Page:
2. I didn't get from his article that we should avoid technology, but rather understanding that it isn't merely neutral, that technology has an effect on our life, some good and some bad. I think it is a good idea to at least ask the questions. Let me tell you I am a big proponent of the use of technology within ministry. I lead the charge on our staff team to consider Web2.0 apps and I even use a Blackberry. But I can't ignore the fact, that these technologies do have an effect on me. It all goes back to Neil Postman's thesis in "Amusing Ourselves to Death"

    Thanks again for your comments and interacting with Metzger's article.

  3. So, I am writing this from an IPhone right now, which means I am most certainly biased. However, I agree with the sentiment that tech certainly affects people and how they interact, or don't interact, with the world. In every age there has been a struggle between people and their decisions to be participants or merely passive. It is not something which will go away because we adopt or ignore a new technology. Responsibility will remain in the hands of the individual to make the correct decisions and turn things off, ignore certain people, or get active with and for causes which they feel are worthy. I fear apathy more than technology.

  4. great post.

    What he's talking about is technorealism.

    Wiki defines
    "Technorealism is an attempt to expand the middle ground between techno-utopianism and neo-luddism by assessing the social and political implications of technologies so that people might all have more control over the shape of their future. The technorealist approach involves a continuous critical examination of how technologies might help or hinder people in the struggle to improve the quality of their lives, their communities, and their economic, social, and political structures"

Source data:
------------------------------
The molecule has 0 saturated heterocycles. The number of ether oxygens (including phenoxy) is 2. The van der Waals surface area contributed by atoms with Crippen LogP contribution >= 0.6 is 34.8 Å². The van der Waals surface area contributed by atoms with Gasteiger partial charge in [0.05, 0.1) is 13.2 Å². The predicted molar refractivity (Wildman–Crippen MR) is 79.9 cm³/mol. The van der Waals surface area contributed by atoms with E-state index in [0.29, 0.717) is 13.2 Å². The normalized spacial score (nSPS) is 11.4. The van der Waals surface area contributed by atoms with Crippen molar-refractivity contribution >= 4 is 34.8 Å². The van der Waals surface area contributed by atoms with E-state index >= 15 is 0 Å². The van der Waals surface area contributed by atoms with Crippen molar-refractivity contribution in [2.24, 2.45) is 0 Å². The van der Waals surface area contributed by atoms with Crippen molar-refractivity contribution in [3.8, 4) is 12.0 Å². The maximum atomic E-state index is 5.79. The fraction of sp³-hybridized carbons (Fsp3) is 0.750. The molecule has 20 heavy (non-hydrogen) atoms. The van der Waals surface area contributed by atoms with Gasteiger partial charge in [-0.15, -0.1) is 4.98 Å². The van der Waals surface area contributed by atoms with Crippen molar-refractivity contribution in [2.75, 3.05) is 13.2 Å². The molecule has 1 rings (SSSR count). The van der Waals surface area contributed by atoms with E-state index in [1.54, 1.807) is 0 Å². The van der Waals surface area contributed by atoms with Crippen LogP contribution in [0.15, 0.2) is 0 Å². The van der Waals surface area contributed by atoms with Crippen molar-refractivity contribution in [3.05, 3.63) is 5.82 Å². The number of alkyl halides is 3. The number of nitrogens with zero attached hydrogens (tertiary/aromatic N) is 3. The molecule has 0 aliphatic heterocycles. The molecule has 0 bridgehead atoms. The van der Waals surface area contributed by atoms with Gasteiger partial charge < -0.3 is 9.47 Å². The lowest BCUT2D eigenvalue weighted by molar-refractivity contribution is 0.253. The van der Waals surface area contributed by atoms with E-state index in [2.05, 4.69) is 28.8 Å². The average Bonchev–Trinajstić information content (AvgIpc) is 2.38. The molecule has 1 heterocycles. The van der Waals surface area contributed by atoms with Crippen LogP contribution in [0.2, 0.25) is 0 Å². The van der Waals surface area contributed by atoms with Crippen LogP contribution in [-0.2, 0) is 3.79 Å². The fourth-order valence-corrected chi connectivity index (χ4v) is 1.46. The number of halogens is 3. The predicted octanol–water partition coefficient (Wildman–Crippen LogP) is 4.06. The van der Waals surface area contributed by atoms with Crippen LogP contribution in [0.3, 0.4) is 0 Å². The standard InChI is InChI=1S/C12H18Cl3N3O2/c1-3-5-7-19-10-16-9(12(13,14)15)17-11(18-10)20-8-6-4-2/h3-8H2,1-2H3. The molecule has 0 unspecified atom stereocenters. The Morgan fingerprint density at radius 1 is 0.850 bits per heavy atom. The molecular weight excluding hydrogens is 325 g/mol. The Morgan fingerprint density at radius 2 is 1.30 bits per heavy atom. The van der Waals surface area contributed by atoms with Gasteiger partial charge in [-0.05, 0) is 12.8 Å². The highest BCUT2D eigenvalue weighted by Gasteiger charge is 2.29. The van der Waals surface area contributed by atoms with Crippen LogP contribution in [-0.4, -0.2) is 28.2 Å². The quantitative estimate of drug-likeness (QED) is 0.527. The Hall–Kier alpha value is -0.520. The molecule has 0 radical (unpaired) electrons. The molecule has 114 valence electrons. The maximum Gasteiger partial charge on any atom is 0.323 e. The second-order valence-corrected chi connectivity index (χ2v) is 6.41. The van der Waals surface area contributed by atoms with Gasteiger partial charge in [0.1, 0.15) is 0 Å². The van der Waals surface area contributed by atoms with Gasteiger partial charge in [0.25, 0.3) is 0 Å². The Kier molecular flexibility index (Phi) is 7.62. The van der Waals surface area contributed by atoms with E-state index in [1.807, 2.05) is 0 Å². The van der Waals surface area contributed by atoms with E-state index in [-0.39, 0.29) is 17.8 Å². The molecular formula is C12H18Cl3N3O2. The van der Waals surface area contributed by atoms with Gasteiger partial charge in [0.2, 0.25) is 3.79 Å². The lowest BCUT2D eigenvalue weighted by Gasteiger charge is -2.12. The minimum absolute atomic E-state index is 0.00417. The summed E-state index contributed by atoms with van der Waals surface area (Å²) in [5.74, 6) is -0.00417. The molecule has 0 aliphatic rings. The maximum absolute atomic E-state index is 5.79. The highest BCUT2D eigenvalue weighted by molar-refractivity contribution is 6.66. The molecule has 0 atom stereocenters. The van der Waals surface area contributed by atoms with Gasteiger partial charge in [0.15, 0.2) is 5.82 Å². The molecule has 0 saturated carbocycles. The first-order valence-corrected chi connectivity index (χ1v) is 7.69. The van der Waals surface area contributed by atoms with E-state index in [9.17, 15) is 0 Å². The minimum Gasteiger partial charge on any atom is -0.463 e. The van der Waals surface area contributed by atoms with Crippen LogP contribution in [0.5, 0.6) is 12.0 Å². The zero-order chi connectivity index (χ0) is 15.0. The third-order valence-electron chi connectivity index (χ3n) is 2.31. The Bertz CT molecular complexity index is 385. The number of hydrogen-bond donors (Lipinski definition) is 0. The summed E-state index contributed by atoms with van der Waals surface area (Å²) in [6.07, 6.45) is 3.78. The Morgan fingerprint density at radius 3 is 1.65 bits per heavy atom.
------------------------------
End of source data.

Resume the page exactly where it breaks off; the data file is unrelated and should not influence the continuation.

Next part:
5. Thanks for forwarding the read. Interesting...

    Sometimes I can't help but wonder if my life would be MORE productive without the bogging down that technology brings to my life.

    Of course at the same time, I'm jealous that Nate has something I don't!

  6. Bill,

    Thanks for passing this one on. I loved it, esp. the line "People who putt through life with their nose pressed against a window are called tourists. Sightseers. Yet according to the ancient Judeo-Christian faith, we're supposed to be travelers and sojourners instead."

    And you can't beat that Narnia reference ;)

    Metzger's points are insightful and ring true. I think we need to remember that our possessions can sometimes possess us. We've got to remember who's in charge, and keep things in their proper place.

    Here's a little bit of wisdom from a certain Polish philosopher I know: "The true must prevail over the useful, good over well being, liberty over fashions, the person over structures..."

  7. B”H

    Hey Bill,

    Thanks for this post and so many others too. I have been reading your posts for a while now and I really like a lot of the topics you address. In this case, you have introduced us, your reading audience, to Mike Metzger and this too is a great find. Beyond just the wise insights that Brother Metzger brings, I liked several of the comments your readers made. I never heard of technorealism, or any of the other terms mentioned in that wikipedia piece, but I really liked the points they raised.

    Keep up the good work and may the LORD richly bless you,